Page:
When you think of U.S. wireless phone carriers, the name ESPN hardly leaps to mind alongside Verizon, Cingular, Sprint and T-Mobile. But this month, ESPN joined their ranks, sort of. It leapt into the cellphone business not merely with vastly increased sports content available from phones and a new phone customized for sports fans, but also with a whole new cellphone company.
The sports network isn’t actually building cell towers or licensing frequencies from the government, as traditional carriers do. Instead, it is launching a “virtual” cellphone carrier called Mobile ESPN. It’s leasing high-speed network capacity from Sprint and reselling that capacity as if it were a real carrier, complete with its own sports-oriented services, phones, pricing plans, billing and customer service.
I’ve been testing the new ESPN Mobile service and its first phone, called the Sanyo MVP. In general, I liked the elaborate package of sports news and information that lies at the heart of the new venture, which can only be accessed via ESPN phones and the ESPN service — not through traditional carriers, even Sprint.
But I encountered some glitches and problems, including missing features. And to my amazement, I discovered the phone’s Web browser goes only to sites approved by ESPN. I can’t imagine anyone other than the most hard-core sports addict going through the hassle of switching phones and carriers to sign up with ESPN, especially since the new company’s prices seem to be on the high side.
Mobile ESPN is known in telephone-industry jargon as an MVNO — a Mobile Virtual Network Operator. A few companies, like Virgin, have created similar virtual carriers to extend their brands, and more are coming. One of the most promising, due to launch later this year, is Helio, a joint venture of the Internet company EarthLink and the big Korean cellphone carrier, SK Telecom, which aims to bring advanced Asian cellphone technology to the U.S.
ESPN has offered scores and other sports data through other carriers and on other phones. But the colorful, rich multimedia package of news, scores, statistics and videos available through Mobile ESPN is unlike anything I’ve seen on a phone. And it’s dead simple to use. Instead of wading through numerous menus and screens, as on other phones, you just press a dedicated key, labeled with the stylized “E” from the network’s logo, to enter sports-geek heaven.
The sports service is divided into numerous sections, including news, scores, videos, alerts, fantasy teams, ESPN columnists, and more. There’s a section for news about favorite players you designate, and you can also create sections containing news and stats for your favorite teams.
Navigating all this stuff is easy because of something called the Sidebar, a thin strip at the edge of the screen that acts as a sort of conveyor belt, rotating through the icons that launch each section.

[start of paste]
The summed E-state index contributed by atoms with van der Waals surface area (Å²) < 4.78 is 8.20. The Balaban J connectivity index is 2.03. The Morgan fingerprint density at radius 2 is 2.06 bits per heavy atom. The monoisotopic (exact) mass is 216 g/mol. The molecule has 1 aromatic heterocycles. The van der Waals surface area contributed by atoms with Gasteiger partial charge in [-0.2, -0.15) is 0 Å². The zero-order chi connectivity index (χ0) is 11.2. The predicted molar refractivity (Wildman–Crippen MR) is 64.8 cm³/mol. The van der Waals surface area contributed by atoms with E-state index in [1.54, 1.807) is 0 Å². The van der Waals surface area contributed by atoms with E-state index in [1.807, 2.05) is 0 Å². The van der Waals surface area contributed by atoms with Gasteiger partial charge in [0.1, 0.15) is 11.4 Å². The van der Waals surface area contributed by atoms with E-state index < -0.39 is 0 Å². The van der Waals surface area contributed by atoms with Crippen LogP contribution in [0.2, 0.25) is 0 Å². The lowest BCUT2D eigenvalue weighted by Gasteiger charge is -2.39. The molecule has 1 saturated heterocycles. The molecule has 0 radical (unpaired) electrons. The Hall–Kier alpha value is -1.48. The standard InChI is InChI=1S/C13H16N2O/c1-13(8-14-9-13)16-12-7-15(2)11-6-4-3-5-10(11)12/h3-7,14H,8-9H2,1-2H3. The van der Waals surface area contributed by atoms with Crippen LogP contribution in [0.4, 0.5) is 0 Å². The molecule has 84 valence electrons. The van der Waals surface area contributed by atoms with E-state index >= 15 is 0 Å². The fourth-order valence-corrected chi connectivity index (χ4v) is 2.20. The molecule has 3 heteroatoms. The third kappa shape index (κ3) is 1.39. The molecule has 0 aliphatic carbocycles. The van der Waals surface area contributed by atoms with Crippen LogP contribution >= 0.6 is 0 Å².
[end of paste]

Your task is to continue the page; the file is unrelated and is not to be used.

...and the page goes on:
ESPN’s Sanyo phone, the first of several models it plans to offer, costs $199. It’s a chunky black flip phone with bright red buttons and the red ESPN logo stenciled on it in three places. The main screen is a large, 2.1-inch display that’s bright and very sharp. A smaller color screen adorns the outside of the lid. The phone has a 1.3 megapixel camera with flash, a built-in digital-music player, and a slot for memory cards that holds a 16-megabyte card at purchase.
In my tests, the phone performed very well at core functions — making and receiving calls, sending and receiving text messages, and saving contact information. But when I went to the instant-messaging and email features, I was greeted by a screen that said “coming soon.”
Even worse, ESPN has crippled the phone’s Web browser by blocking access to some sites. When I tried to go to several sites, including those of competitors like Sports Illustrated, I got a screen that said ESPN only allows you to go to “reviewed” sites it believes “work well on your ESPN phone.” That’s an outrageous level of control, in my view. You can get around this iron fist by doing a Google search in the Web browser and then clicking on one of the links Google produces, but that shouldn’t be necessary.
ESPN concedes it allows users to access only those Web sites it has approved, but it says this is a temporary measure designed to protect its software from the “corruption” that it says can be introduced if users download programs from certain sites. The company says the restriction on visiting unapproved sites will be lifted later this year, though the phone will still prevent the download of unapproved software.
The Mobile ESPN service costs between $34.99 and $224.99 a month for a two-year contract, depending on how many minutes of talk time you choose to buy. It’s hard to compare cellphone plans, because they differ a lot on the details, but I suspect you could beat the ESPN rates by shopping around.
All plans include full use of the sports service, plus Internet access. The service runs on Sprint’s broadband-speed EVDO network.
Bottom line: The sports content on this phone is excellent, but for most people, it’s not worth the trade-offs in price, hassle and Web restrictions.
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